In Native American cultures, The Great Spirit is a deity intertwined with the fabric of the Universe itself on the large scale and yet personally engaged with the web of living things and the world on an earthly scale. I am creating a spiritual practice by borrowing a little from the Buddhists and the practice of mindfulness, but mostly from the strong connection I feel for the worship of Earth as taught us by our first nations. For those who hunger for the connection of a spiritual practice from someone who is learning to braid her own.

Saturday, October 10, 2015

Tapping into the bright light inside

"I invite you to come to your mat," calls teacher Jo from the front of the studio over her garage.The five of us settle in cross-legged on yoga mats facing her. 

"Now find that bright light down deep inside that is loving and forgiving, the place where you are your best self. This is the place we begin our practice," It makes me tear up every time she calls me to sit in this way-- three years or so. This yoga matches my style, relaxed, taught alternately by Jo and Steve. We do yoga to music here, a unique practice in itself.

"Breathe to recognize your connection to all things around you," and set an intention focused on your joy or well-being." Coming back to my mat--after an injury and an odd schedule that made regular attendance exhausting--exceeds my expectations. 

Because my body is out of practice, each move is a welcome scratch to its itch for exercise. Each muscle I release reconstructs my well-being, a small patch at a time. Today yoga is spiritual practice.  In my internal monologue I say thanks for being able to bend and stretch my now perspiring body. I take off my sweatshirt. As the chatter continues I think "this is double coupons--exercise for body to mind and body to spirit!"


On my way home my mind wanders to herbalist Kevin when he told me of his past where he was an admirable yogi, meditator, mindfulness practitioner in his back-to-back classes and study groups. One day he realized that none of it made a difference unless he was able to apply the skills in every action, in every moment.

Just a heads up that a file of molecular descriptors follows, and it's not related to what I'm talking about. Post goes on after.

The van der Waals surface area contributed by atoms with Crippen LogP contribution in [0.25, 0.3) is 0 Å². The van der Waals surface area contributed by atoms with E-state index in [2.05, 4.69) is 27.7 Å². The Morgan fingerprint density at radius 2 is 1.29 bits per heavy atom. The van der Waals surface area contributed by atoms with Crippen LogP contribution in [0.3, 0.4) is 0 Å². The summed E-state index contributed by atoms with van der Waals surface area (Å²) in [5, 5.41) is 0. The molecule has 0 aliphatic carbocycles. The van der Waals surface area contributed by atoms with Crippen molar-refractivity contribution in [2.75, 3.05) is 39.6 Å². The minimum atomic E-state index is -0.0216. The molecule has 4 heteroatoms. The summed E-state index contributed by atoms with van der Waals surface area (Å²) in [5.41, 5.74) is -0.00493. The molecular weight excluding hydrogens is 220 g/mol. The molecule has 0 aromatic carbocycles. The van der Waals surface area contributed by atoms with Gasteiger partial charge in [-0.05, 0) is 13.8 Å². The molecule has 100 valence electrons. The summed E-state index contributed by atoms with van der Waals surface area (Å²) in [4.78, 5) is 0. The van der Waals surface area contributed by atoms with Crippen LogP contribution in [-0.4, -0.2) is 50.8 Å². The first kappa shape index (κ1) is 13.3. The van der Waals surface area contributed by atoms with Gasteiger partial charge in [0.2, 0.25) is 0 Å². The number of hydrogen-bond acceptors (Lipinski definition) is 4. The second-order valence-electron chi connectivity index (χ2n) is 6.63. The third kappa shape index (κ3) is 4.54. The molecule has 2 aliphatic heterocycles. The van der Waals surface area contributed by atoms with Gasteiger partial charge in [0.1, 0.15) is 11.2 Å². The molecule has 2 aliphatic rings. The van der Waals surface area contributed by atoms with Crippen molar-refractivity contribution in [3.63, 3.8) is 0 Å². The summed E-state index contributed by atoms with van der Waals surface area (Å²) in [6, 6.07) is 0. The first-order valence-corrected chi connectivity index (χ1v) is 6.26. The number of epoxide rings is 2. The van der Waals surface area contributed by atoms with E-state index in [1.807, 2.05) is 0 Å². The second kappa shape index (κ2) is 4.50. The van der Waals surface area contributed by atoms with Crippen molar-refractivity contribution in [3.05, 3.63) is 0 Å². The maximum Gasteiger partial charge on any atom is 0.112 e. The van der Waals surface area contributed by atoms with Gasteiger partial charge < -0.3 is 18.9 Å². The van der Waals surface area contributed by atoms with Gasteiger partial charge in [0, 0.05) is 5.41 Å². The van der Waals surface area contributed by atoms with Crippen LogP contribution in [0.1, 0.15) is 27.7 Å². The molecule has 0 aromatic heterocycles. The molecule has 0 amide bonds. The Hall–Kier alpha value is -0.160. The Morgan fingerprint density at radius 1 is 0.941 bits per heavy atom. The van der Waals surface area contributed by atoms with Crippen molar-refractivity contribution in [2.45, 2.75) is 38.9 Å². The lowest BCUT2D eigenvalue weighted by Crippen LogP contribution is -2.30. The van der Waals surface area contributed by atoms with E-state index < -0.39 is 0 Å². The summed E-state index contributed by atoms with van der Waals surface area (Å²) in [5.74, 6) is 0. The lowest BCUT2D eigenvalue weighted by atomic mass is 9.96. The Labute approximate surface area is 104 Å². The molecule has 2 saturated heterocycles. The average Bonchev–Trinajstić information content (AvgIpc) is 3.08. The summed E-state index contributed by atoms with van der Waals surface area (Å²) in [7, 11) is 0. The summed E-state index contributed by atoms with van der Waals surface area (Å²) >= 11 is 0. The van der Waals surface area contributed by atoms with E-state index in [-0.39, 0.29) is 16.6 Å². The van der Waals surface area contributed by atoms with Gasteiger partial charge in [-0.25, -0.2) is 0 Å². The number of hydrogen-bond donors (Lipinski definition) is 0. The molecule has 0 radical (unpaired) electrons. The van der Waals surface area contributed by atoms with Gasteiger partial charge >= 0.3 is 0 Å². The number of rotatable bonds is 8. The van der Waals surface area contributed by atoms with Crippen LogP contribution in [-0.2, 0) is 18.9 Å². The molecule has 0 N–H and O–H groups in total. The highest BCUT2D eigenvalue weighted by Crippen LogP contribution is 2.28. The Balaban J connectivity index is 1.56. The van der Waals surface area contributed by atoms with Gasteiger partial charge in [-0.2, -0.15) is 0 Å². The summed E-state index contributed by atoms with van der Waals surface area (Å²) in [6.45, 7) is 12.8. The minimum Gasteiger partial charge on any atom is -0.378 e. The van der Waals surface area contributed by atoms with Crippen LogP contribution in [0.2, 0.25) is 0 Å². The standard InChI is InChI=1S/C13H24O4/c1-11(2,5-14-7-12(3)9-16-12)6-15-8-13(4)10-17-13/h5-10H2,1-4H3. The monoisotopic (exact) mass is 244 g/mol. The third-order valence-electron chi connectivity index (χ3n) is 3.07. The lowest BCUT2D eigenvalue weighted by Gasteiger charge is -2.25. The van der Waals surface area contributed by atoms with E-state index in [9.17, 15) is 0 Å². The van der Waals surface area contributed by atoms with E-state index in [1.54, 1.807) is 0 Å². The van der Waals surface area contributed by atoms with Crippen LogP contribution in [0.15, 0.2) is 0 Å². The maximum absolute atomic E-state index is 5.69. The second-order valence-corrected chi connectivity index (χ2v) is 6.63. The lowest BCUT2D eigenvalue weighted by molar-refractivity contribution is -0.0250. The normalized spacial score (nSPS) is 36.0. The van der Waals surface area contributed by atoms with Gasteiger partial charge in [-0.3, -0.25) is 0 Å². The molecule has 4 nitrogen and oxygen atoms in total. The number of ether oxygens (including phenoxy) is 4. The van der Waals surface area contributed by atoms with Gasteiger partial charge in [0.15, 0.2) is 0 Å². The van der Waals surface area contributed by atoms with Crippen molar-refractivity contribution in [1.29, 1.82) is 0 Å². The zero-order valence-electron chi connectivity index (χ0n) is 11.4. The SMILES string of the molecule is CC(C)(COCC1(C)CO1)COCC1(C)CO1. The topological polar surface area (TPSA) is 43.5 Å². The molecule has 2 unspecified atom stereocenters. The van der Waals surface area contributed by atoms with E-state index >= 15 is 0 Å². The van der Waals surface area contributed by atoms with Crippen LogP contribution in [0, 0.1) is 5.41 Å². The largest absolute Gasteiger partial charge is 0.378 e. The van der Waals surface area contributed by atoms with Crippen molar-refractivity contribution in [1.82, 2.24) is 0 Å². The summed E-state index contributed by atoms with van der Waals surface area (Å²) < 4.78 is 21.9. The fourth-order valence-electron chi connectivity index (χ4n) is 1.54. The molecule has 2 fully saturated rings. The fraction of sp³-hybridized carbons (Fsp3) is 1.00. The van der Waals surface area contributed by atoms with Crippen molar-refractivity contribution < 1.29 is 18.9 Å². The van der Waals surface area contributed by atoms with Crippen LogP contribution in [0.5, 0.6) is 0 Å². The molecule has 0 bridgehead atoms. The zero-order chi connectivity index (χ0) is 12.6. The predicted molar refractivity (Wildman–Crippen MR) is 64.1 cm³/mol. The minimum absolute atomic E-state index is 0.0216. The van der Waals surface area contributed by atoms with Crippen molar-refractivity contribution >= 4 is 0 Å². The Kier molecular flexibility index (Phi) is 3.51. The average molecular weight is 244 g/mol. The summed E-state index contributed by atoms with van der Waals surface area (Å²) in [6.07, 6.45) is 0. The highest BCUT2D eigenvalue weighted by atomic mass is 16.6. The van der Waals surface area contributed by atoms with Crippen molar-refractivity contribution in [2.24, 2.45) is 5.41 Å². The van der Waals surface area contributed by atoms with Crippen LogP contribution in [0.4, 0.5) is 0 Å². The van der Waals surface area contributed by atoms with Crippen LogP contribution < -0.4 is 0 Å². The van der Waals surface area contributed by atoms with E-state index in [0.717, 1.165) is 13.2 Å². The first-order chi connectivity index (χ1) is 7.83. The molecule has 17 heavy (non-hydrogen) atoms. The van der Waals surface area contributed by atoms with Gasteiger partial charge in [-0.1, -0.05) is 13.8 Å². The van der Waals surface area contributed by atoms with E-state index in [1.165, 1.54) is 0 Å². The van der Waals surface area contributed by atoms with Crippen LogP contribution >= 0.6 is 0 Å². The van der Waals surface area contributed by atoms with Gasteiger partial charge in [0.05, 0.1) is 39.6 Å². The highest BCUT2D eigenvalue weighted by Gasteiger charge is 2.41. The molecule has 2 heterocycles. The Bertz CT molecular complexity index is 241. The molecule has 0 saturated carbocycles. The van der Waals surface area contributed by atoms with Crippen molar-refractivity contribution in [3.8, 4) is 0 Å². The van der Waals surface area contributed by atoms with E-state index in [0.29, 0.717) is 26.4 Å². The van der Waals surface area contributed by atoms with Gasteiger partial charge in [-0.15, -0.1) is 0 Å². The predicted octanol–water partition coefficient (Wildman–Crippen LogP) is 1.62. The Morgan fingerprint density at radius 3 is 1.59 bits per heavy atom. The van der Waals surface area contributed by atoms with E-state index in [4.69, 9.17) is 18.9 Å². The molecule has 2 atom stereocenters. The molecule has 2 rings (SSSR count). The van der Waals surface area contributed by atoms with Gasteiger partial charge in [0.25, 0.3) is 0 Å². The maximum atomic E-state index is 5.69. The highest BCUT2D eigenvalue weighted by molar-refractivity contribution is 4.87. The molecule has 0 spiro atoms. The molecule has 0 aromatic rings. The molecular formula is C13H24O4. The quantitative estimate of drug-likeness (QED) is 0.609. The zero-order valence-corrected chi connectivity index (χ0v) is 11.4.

After lunch, right before the rain, I take my bright spot with me outdoors to work on behalf of Pachamama and Great Spirit. It is part of my reciprocity agreement (give as much as I take, take only as much as I need). With a group of neighbors we are restoring a wetland area behind our house to sustain a family of beavers, and the astounding results of their industriousness--including a resident hummingbird, and visits by such stars as a golden eagle and a flitting band of cedar waxwing. Here I free a small patch of native ferns from a tousle of acrid smelling nettles with gangling roots easily peeled from the dank topsoil. I reconstruct universal well-being, a small patch at a time. Today recreation is spiritual practice. I sing, "I listen to the birds, I hear them sing. I hear them sing. The birds are my sisters, the birds are my brothers. We sing together and we sing to each other . . . " A quiet sky returns song in a myriad of voices, first the clacks of a raven, then a robin and a flicker call back-to-back, followed by a chickadee, then a nervous bunch of bush tits.

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